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Julian Assange’s Defence Was ‘Surprised’ To Learn of Superseding Indictment In the Press, Court Told

Mr Assange faces 18 charges under the indictment, all of which relate to his role in publishing classified documents revealing, among other things, war crimes committed by US forces in Iraq, Afghanistan and Guantanamo Bay in 2010 – 2011.

Julian Assange’s case took an unexpected turn at the latest hearing at Westminster Magistrate’s Court on Monday, with the defence telling the judge that it was “surprised” to have learned about the US’s superseding indictment against their client via the press.

“A superseding indictment is supposed to do what it says on the tin, it’s supposed to replace the existing indictment’, said WikiLeaks editor-in-chief Kristinn Hrafnsson “But the US have no new charges to bring, and they can’t even be bothered to send the court or the defence team the document. That just shows this is a glorified press release and not a new indictment at all”, he added.

US prosecutors amended the “conspiracy to commit computer intrusion” charge levied against the award-wining journalist by alleging that Mr Assange conspired with various hackers including the collective known as Anonymous.

Under this amended charge the time period of the alleged offences has expanded to include events which allegedly occurred from 2009 to 2015. Until now, all US charges against Mr Assange related to documents WikiLeaks published in 2010-2011 revealing, among other things, war crimes committed by US forces in Iraq, Afghanistan and Guantanamo Bay, Cuba.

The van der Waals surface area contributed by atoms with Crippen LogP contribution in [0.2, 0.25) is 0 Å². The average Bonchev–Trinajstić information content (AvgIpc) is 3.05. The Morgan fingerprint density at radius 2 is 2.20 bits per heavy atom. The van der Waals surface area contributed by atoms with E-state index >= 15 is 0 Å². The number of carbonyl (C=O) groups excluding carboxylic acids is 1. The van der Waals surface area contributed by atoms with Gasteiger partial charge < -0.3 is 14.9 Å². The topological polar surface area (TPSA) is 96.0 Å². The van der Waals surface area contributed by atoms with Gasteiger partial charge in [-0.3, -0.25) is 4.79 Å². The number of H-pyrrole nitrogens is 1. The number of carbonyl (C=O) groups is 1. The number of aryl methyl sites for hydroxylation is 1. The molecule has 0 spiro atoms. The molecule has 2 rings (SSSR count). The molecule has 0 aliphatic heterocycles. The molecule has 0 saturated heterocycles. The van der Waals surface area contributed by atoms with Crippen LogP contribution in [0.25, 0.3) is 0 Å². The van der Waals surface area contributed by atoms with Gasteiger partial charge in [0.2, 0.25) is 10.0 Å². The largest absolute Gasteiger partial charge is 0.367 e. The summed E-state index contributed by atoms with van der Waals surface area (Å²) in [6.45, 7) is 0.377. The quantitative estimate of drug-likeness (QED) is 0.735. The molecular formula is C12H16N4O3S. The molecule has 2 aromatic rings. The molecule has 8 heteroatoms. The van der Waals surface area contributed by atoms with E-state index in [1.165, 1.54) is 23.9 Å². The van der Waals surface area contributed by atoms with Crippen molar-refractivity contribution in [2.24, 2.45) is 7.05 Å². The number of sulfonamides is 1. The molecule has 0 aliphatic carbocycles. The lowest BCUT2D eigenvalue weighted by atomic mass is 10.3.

Mark Summers QC, speaking on behalf of Mr Assange’s team, noted that he was concerned that the need to address the latest US charges against their client may mean the legal team isn’t able to meet all the other demands being set by the court.

Photo : Mohamed Elmaazi

Supporters of Julian Assange outside Westminster Mags Court 1 June 2020

Mr Assange did not attend the hearing via video link with his lawyers explaining that was due to medical reasons. Judge Vanessa Baraitser told the defence that she received an email from the prison saying that Mr Assange was not unwell but was refusing to come to the video link room. Judge Baraitser said that Mr Assange would require a medical certificate from a doctor in order to not attend the next hearing.

In the past the WikiLeaks founder’s representatives explained that their client was at increased risk of contracting a severe form of COVID-19 due to prior respiratory infections and so needed to avoid the waiting hall and video link room. But the judge dismissed the concerns, which had been supported by witness statements from medical experts, on the basis that Belmarsh prison authorities would look after the health of their prisoners. The high-security prison has already seen at least two deaths from the novel coronavirus which has killed prisoners and staff throughout England and Wales.

The substantive extradition hearings are due to restart on 7 September with Judge Baraitser telling the parties that the new venue for part two of the case will likely be at the Central London Criminal Court (aka the Old Bailey). A court officer explained to Sputnik that the court was doing its best to locate a venue for the hearing which would be relatively close to where Assange remains incarcerated at Belmarsh maximum security prison. The court was apparently having difficulty in confirming a new venue for the scheduled date due to the backlog of jury trials which have been delayed due to the COVID-19 pandemic.

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